Jersey is a mix of modern town and lovely countryside and is a real taste of cosmopolitan life. Guernsey is almost Mediterranean in character and has sparkling emerald waters and lots of history. Alderney is quieter, with less tourism but just as much to see and experience. Herm is smaller, with a tropical feel in its white sandy beaches and clear sea. Finally, Sark is car free, and a step back in time.

If you fancy a Mediterranean holiday without the hours of travel and language barriers, you should try the Channel Islands. Each has a very European flavour but with a British twist. The larger islands have plenty to offer families and couples alike. The smaller islands are well, smaller and quieter, perfect for taking time away from it all and enjoying yourself.

The Channel Islands sit close to the Normandy coast and have a unique mixture of French and British culture about them. The islands also bear the scars of being the only part of the United Kingdom to be occupied during the Second World War.

This year, the Channel Islands are holding the Channel Islands Heritage Festival, celebrating 70 years of freedom after that occupation. So if you were thinking of visiting the Channel Islands one day, this might be the best time!

Running from the 11th of May, the festival will include living history re-enactments of life during the 1940s at Castle Cornet to guided tours with historians, fetes and more. Visit the Channel Islands Heritage Festival website to learn more. Each island is holding its own events and there really is something for everyone.

Check out the Channel Island section of our website to book a quality holiday cottage on one of the islands. We bet you'll love it!

The National Trails of Wales

Last week we covered the National Trails of England and mentioned than Wales had its own set of trails. So this week we're going to discuss those, the National Trails of Wales. Despite there being an abundance of amazing countryside in Wales, there are only four trails in Wales. So it's just as well all four are actually very good!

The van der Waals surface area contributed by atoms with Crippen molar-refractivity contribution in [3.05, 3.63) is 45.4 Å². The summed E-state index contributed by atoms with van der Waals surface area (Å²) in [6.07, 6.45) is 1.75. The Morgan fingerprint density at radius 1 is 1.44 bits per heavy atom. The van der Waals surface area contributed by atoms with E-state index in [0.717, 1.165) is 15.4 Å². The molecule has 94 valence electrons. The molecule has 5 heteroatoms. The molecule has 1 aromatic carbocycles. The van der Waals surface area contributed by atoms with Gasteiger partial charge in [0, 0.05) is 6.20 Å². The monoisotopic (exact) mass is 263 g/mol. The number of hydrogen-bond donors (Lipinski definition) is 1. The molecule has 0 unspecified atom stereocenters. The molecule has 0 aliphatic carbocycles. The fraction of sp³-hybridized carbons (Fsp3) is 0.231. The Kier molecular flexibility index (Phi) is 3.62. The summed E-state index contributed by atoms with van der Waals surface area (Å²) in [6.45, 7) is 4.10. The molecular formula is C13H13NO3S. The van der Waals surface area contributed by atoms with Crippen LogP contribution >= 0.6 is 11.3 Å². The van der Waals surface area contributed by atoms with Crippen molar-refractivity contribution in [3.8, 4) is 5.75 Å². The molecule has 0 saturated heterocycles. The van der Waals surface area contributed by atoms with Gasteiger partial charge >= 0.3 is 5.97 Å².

There is no shortage of place to walk when in Wales. Many of our holiday cottage customers stay there to do that very thing. With national parks, forests and some lovely towns and cities, you're never short of things to do. However, if you're working your way across the country using the national trails, here are the four you need for Wales.

Offa's Dyke Path

Offa's Dyke Path is a 285km trail that stretches almost the entire length of Wales along the England/Welsh border. You begin in either Chepstow or Prestatyn and can walk the entire length in 12 days. Fortunately, the trail is broken up into more manageable sections with places to stay close to each.

Offa's Dyke was created by King Offa of Mercia during the 8th century as a rampart between England and Wales. Much of the original rampart remains and has been made safe for walking, which is now Offa's Dyke Path.

Glyndwrs Way

Glyndwrs Way is named after the last Welsh Prince of Wales, Owain Glyndwr. It is a 217km loop that begins and ends at different points along Offa's Dyke Path. It would take nine days to do all this trail, but in return you get to see some of Wales that most visitors would never get to see.

You walk through open moorland, isolated hills, small towns, farms, forests and the best of Welsh wildlife. You also get to see the Cadair Idris and Plynlimon mountains. Like Offa's Dyke Path, the trail is broken up into smaller sections with accommodation within easy reach of each. We have a number of holiday cottages within the area only a short drive from many sections of Glyndwrs Way.

Pembrokeshire Coast Path